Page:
The cellular communication system can support two-way communication for a plurality of users by sharing the available system resources. Cellular systems are different from broadcast systems that can primarily or only support one-way communication from broadcast stations to users. Cellular systems are widely distributed to provide a variety of communication services, including code division multiple access (CDMA) systems, time division multiple access (TDMA) systems, frequency division multiple access (FDMA) systems, and orthogonal FDMA (OFDMA) systems. Multi-access systems, such as single-carrier FDMA (SC-FDMA) systems and the like.

The cellular system can support broadcast, multicast, and unicast services. A broadcast service is a service that can be received by all users, for example news broadcasts. Multicast service is a service that can be received by a group of users, for example, a subscriber video service. A unicast service is a service intended for a specific user, for example a voice call. There is a need for efficient support for broadcast, multicast, and unicast in cellular systems.

Techniques for supporting broadcast, multicast, and unicast services in a cellular system are described herein. In an aspect, Node B may multiplex the data for broadcast and multicast services and the data for unicast services over the wireless resources available for transmission. Wireless resources may include time, frequency, power, code, and / or other resources that may be used for transmission over the air. Node B may periodically send scheduling information that may be used by users to determine radio resources carrying broadcast and multicast services. The scheduling information can convey where and if possible how broadcast and multicast services are transmitted.

In one design, Node B may time division multiplex (TDM) the data for broadcast and multicast services and the data for unicast services. Each broadcast and multicast service may be sent in at least one time unit, and the scheduling information may carry the time unit (s) used for each broadcast or multicast service. In another design, the Node B may map data for broadcast and multicast services into time frequency blocks. The scheduling information may (i) convey the time frequency block (s) used for each broadcast or multicast service or (ii) control information that may carry the time frequency block (s) used for each service. Can be pointed to.

The scheduling information may be transmitted in each scheduling period and may carry radio resources used for broadcast and multicast services in the current or consecutive scheduling period. Node B may also periodically send a change flag indicating whether the scheduling information will change in the next scheduling period.

Various aspects and features of the invention are described in further detail below.

1 illustrates a cellular communication system.

2 illustrates an example transmission structure.

3 shows example transmissions of different services in a multi-cell mode.

4 shows example transmissions of different services in a single-cell mode.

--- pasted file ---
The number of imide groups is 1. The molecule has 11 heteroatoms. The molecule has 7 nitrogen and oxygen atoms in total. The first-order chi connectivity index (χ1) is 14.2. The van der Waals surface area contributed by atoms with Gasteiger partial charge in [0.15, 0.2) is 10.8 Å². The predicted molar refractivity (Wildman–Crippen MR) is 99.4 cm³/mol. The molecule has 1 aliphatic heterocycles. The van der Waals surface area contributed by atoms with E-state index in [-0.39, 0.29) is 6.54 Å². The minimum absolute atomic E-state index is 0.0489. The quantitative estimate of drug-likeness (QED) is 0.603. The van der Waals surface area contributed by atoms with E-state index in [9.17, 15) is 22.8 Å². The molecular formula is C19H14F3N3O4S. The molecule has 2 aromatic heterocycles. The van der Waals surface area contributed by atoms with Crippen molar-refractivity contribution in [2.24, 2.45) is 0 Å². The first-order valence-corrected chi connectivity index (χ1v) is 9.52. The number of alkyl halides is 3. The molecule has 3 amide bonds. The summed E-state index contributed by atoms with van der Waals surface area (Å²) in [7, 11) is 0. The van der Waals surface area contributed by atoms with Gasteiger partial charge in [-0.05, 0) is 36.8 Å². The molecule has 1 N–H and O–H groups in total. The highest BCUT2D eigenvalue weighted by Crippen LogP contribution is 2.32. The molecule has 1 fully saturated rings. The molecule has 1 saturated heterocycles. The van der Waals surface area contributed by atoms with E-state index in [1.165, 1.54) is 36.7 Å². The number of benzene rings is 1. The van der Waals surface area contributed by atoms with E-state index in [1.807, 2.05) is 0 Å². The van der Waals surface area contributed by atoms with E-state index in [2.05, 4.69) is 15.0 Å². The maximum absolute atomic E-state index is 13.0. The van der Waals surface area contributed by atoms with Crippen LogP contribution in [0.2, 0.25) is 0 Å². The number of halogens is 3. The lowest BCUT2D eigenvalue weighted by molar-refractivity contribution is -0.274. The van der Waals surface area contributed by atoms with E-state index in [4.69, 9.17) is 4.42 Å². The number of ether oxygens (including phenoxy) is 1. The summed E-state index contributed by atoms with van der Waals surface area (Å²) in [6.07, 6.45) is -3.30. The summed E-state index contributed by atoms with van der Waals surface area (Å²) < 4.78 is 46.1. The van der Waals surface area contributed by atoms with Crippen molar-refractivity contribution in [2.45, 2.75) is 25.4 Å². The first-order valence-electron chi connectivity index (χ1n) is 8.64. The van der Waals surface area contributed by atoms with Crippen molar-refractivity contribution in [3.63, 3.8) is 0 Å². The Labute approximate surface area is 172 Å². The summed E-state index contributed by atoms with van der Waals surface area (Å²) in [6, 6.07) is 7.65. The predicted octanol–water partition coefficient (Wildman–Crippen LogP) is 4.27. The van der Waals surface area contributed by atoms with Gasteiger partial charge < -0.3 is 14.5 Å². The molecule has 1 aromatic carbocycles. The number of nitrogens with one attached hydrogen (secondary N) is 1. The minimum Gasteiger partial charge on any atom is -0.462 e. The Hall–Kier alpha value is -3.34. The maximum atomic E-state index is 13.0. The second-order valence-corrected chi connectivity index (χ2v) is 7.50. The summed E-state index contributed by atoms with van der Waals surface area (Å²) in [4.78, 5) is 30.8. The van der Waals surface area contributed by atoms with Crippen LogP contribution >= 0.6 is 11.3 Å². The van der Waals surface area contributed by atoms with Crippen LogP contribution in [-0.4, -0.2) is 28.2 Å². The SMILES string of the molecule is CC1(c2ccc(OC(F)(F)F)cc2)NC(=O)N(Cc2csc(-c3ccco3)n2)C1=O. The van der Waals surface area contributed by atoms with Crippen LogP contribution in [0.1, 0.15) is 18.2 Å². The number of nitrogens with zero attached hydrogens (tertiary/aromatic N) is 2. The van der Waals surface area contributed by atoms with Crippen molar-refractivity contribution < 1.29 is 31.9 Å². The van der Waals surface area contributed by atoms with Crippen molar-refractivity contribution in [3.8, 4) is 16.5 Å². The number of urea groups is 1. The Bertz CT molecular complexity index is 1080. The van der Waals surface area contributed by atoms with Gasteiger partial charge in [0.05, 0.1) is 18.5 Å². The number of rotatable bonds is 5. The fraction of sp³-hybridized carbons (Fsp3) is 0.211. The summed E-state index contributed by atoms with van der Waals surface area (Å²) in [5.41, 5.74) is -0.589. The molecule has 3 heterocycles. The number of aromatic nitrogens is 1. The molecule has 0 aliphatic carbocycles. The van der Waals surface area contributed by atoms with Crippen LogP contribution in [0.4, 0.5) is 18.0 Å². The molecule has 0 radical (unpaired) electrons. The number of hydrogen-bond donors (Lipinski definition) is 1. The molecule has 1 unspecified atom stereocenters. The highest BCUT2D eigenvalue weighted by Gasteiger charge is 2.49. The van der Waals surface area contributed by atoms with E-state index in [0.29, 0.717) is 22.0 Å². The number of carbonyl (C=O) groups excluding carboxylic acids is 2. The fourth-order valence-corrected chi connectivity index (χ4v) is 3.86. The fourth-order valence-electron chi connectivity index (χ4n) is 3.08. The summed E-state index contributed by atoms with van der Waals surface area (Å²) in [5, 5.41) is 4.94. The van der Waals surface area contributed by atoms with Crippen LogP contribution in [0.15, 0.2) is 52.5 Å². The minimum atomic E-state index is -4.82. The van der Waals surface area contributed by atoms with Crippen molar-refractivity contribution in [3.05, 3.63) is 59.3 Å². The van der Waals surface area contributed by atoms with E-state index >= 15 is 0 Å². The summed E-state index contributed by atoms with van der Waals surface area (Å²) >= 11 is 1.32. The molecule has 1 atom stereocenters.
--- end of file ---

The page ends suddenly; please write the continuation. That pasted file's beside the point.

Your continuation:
5 shows a design for transmitting scheduling information in a multi-cell mode.

6 and 7 show two designs for transmitting scheduling information in single-cell mode.

8 shows a process for transmitting broadcast, multicast, and unicast services.

9 illustrates an apparatus for transmitting broadcast, multicast, and unicast services.

10 shows a process for receiving services.

11 shows an apparatus for receiving services.

12 shows a design for sending a change flag for scheduling information.

13 shows a process for sending scheduling information.

14 illustrates an apparatus for transmitting scheduling information.

15 shows a process for receiving scheduling information.

16 illustrates an apparatus for receiving scheduling information.

17 shows a block diagram of a Node B and a UE.

The techniques presented herein may be used in various cellular communication systems such as CDMA, TDMA, FDMA, OFDMA, and SC-FDMA systems. The terms "system" and "network" as used herein are often used interchangeably. CDMA systems implement radio technologies such as Universal Terrestrial Radio Access (UTRA), cdma2000, and the like. UTRA includes wideband-CDMA (WCDMA) and other variations of CDMA. cdma2000 includes IS-2000, IS-95, and IS-856 standards. TDMA systems implement wireless technologies such as Global System for Mobile Communications (GSM). OFDMA systems implement wireless technologies such as Evolved UTRA (E-UTRA), Ultra Mobile Broadband (UMB), IEEE 802.11 (Wi-Fi), IEEE 802.16 (WiMAX), IEEE 802.20, Flash OFDM®. UTRA and E-UTRA are part of the Universal Mobile Telecommunications System (UMTS). 3GPP Long Term Evolution (LTE) is the next release of UMTS that uses E-UTRA, which uses OFDMA on the downlink and SC-FDMA on the uplink. UTRA, E-UTRA, UMTS, LTE and GSM are presented in the documents of the "3rd Generation Partnership Project (3GPP)". cdma2000 and UMB are presented in the documents of "3rd Generation Partnership Project 2 (3GPP2)". For clarity, certain aspects of these techniques are presented below for LTE, and LTE terminology is used in much of the description below.